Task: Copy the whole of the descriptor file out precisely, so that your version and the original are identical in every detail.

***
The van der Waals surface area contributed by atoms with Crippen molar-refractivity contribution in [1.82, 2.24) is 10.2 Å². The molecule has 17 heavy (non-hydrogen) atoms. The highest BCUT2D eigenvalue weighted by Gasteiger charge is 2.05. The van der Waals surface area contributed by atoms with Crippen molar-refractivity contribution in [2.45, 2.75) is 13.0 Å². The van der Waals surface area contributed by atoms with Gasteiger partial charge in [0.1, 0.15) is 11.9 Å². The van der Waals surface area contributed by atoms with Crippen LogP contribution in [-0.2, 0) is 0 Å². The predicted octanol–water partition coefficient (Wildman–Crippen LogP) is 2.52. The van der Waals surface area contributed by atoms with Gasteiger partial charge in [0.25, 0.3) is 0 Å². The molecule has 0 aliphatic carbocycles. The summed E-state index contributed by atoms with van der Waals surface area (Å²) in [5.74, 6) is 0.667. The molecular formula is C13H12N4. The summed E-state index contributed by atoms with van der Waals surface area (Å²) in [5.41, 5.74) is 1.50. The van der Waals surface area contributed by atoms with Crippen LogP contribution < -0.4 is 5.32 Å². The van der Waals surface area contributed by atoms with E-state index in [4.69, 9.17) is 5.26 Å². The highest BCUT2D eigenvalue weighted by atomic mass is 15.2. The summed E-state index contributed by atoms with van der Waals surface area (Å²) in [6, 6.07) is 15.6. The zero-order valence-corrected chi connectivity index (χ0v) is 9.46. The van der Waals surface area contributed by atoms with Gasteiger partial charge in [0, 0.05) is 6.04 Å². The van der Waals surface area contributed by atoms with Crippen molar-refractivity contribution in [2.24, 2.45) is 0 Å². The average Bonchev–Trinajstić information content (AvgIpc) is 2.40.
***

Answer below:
The van der Waals surface area contributed by atoms with Crippen molar-refractivity contribution in [1.82, 2.24) is 10.2 Å². The molecule has 17 heavy (non-hydrogen) atoms. The highest BCUT2D eigenvalue weighted by Gasteiger charge is 2.05. The van der Waals surface area contributed by atoms with Crippen molar-refractivity contribution in [2.45, 2.75) is 13.0 Å². The van der Waals surface area contributed by atoms with Gasteiger partial charge in [0.1, 0.15) is 11.9 Å². The van der Waals surface area contributed by atoms with Crippen LogP contribution in [-0.2, 0) is 0 Å². The predicted octanol–water partition coefficient (Wildman–Crippen LogP) is 2.52. The van der Waals surface area contributed by atoms with Gasteiger partial charge in [0.25, 0.3) is 0 Å². The molecule has 0 aliphatic carbocycles. The summed E-state index contributed by atoms with van der Waals surface area (Å²) in [5.74, 6) is 0.667. The molecular formula is C13H12N4. The summed E-state index contributed by atoms with van der Waals surface area (Å²) in [5.41, 5.74) is 1.50. The van der Waals surface area contributed by atoms with Crippen LogP contribution < -0.4 is 5.32 Å². The van der Waals surface area contributed by atoms with E-state index in [4.69, 9.17) is 5.26 Å². The highest BCUT2D eigenvalue weighted by atomic mass is 15.2. The summed E-state index contributed by atoms with van der Waals surface area (Å²) in [6, 6.07) is 15.6. The zero-order valence-corrected chi connectivity index (χ0v) is 9.46. The van der Waals surface area contributed by atoms with Gasteiger partial charge in [0, 0.05) is 6.04 Å². The van der Waals surface area contributed by atoms with Crippen molar-refractivity contribution in [2.24, 2.45) is 0 Å². The average Bonchev–Trinajstić information content (AvgIpc) is 2.40.